American Generalship: Character Is Everything: The Art of Command

By Edgar F. Puryear Jr. | Go to book overview

Introduction

This study of leadership represents thirty-five years of research on how one leads successfully in the U.S. military. Over this period of time, I have had personal interviews with more than a hundred officers of four-star rank, and interviews or personal correspondence with more than a thousand officers of the rank of brigadier general and higher. In addition, I have sent and received more than ten thousand letters and consulted many diaries and hundreds of autobiographies, biographies, memoirs, and military histories.

In 1971 I wrote a book entitled Nineteen Stars: A Study in Military Character and Leadership, a comparative study of the leadership of four of the most outstanding American generals of World War II, of what made them good leaders and how they led. For this comparative study I selected General of the Army George C. Marshall, chief of staff of the U.S. Army from 1939 to 1945; General of the Army Douglas MacArthur, commander in chief in the Far East, General of the Army Dwight D. Eisenhower, supreme commander of Allied forces for the invasions of North Africa, Sicily, and Europe -- the greatest invasion in the history of warfare; and Gen. George S. Patton, Jr., commander of the U.S. Army I and II Corps in North Africa, the Seventh Army in Sicily, and the Third Army in Europe.

The reasons for the selection of these four personalities is too obvious to deserve more than a cursory mention. Marshall, MacArthur, and Eisenhower held the most responsible military positions of World War II, and Patton was the best-known combat general of the war. The title of the manuscript reflects the total number of stars, nineteen, earned by these four great leaders. Nineteen Stars is still in

-ix-

Notes for this page

Add a new note
If you are trying to select text to create highlights or citations, remember that you must now click or tap on the first word, and then click or tap on the last word.
One moment ...
Default project is now your active project.
Project items

Items saved from this book

This book has been saved
Highlights (0)
Some of your highlights are legacy items.

Highlights saved before July 30, 2012 will not be displayed on their respective source pages.

You can easily re-create the highlights by opening the book page or article, selecting the text, and clicking “Highlight.”

Citations (0)
Some of your citations are legacy items.

Any citation created before July 30, 2012 will labeled as a “Cited page.” New citations will be saved as cited passages, pages or articles.

We also added the ability to view new citations from your projects or the book or article where you created them.

Notes (0)
Bookmarks (0)

You have no saved items from this book

Project items include:
  • Saved book/article
  • Highlights
  • Quotes/citations
  • Notes
  • Bookmarks
Notes
Cite this page

Cited page

Style
Citations are available only to our active members.
Buy instant access to cite pages or passages in MLA, APA and Chicago citation styles.

(Einhorn, 1992, p. 25)

(Einhorn 25)

1. Lois J. Einhorn, Abraham Lincoln, the Orator: Penetrating the Lincoln Legend (Westport, CT: Greenwood Press, 1992), 25, http://www.questia.com/read/27419298.

Cited page

Bookmark this page
American Generalship: Character Is Everything: The Art of Command
Table of contents

Table of contents

  • Title Page iii
  • Contents v
  • Acknowledgments vii
  • Introduction ix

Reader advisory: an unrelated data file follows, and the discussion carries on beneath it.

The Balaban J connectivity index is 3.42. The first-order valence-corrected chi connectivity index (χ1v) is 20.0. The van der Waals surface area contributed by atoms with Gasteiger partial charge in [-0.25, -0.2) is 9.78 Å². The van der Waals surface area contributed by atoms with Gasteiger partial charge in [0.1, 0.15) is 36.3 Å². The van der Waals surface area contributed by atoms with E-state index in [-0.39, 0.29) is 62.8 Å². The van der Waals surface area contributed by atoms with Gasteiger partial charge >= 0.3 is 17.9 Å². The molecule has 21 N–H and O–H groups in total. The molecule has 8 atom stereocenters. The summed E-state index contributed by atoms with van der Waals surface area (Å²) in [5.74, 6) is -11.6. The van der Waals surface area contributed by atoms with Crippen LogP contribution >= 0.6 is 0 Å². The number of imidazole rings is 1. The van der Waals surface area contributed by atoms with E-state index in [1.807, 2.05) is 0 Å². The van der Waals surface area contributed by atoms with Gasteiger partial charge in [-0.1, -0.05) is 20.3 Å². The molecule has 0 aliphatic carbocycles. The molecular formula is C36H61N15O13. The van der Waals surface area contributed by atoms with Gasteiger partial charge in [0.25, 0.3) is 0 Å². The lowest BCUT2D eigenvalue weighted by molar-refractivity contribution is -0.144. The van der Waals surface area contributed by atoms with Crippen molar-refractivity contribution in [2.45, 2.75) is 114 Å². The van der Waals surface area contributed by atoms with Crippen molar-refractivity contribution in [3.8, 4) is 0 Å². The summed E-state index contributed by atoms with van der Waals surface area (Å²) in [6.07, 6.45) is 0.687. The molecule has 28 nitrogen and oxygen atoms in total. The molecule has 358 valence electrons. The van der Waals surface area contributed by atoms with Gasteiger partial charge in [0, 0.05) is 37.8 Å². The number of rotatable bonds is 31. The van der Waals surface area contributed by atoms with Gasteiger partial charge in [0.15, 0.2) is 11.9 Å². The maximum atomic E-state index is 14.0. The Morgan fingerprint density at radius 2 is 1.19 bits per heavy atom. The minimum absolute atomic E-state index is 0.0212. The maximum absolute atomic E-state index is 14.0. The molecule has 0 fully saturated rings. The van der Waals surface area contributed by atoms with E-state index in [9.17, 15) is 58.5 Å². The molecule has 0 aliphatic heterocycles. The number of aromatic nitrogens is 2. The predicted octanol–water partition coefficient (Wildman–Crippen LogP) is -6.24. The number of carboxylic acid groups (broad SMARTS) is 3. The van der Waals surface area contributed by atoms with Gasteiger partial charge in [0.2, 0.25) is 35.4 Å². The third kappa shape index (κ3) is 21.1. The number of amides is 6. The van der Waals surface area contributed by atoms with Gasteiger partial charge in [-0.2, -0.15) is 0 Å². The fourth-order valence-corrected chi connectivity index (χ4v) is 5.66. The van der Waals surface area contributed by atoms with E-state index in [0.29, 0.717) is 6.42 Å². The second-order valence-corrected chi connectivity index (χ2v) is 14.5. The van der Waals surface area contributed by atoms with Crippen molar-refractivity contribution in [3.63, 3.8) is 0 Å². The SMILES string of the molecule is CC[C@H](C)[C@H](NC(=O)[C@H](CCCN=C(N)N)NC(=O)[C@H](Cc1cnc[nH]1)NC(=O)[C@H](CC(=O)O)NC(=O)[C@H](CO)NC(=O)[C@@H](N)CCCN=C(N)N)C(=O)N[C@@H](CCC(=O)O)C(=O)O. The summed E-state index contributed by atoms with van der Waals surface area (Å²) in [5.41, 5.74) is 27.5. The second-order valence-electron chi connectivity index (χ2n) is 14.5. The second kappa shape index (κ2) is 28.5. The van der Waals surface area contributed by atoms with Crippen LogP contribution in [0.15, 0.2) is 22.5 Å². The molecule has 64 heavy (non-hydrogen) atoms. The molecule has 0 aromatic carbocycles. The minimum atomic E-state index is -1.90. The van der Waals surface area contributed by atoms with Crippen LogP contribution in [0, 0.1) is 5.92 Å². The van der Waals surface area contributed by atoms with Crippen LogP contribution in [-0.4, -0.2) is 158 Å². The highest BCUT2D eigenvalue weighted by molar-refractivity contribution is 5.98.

• Chapter 1: Selflessness 1
  • Notes 41
  • Chapter 2: Decision 44
  • Notes 75
  • Chapter 3: "Feel" or "Sixth Sense" in Decision Making 77
  • Notes 105
  • Chapter 4: Aversion to "Yes Men" 108
  • Notes 140
  • Chapter 5: Books 142
  • Notes 184
  • Chapter 6: Mentorship 188
  • Notes 233
  • Chapter 7: Consideration 236
  • Notes 259
  • Chapter 8: Delegation 261
  • Notes 282
  • Chapter 9: Fix the Problem, Not the Blame 285
  • Notes 299
  • Chapter 10: Reflective Descriptions of Character 301
  • Notes 335
  • Chapter 11: the Pattern 338
  • Notes 362
  • Index 367
Settings

Settings

Typeface
Text size Smaller Larger Reset View mode
Search within

Search within this book

Look up

Look up a word

  • Dictionary
  • Thesaurus
Please submit a word or phrase above.
Print this page

Print this page

Why can't I print more than one page at a time?

Help
Full screen
/ 374

matching results for page

    Questia reader help

    How to highlight and cite specific passages

    1. Click or tap the first word you want to select.
    2. Click or tap the last word you want to select, and you’ll see everything in between get selected.
    3. You’ll then get a menu of options like creating a highlight or a citation from that passage of text.

    OK, got it!

    Cited passage

    Style
    Citations are available only to our active members.
    Buy instant access to cite pages or passages in MLA, APA and Chicago citation styles.

    "Portraying himself as an honest, ordinary person helped Lincoln identify with his audiences." (Einhorn, 1992, p. 25).

    "Portraying himself as an honest, ordinary person helped Lincoln identify with his audiences." (Einhorn 25)

    "Portraying himself as an honest, ordinary person helped Lincoln identify with his audiences."1

    1. Lois J. Einhorn, Abraham Lincoln, the Orator: Penetrating the Lincoln Legend (Westport, CT: Greenwood Press, 1992), 25, http://www.questia.com/read/27419298.

    Cited passage

    Thanks for trying Questia!

    Please continue trying out our research tools, but please note, full functionality is available only to our active members.

    Your work will be lost once you leave this Web page.

    Buy instant access to save your work.

    Already a member? Log in now.

    Oops!

    An unknown error has occurred. Please click the button below to reload the page. If the problem persists, please try again in a little while.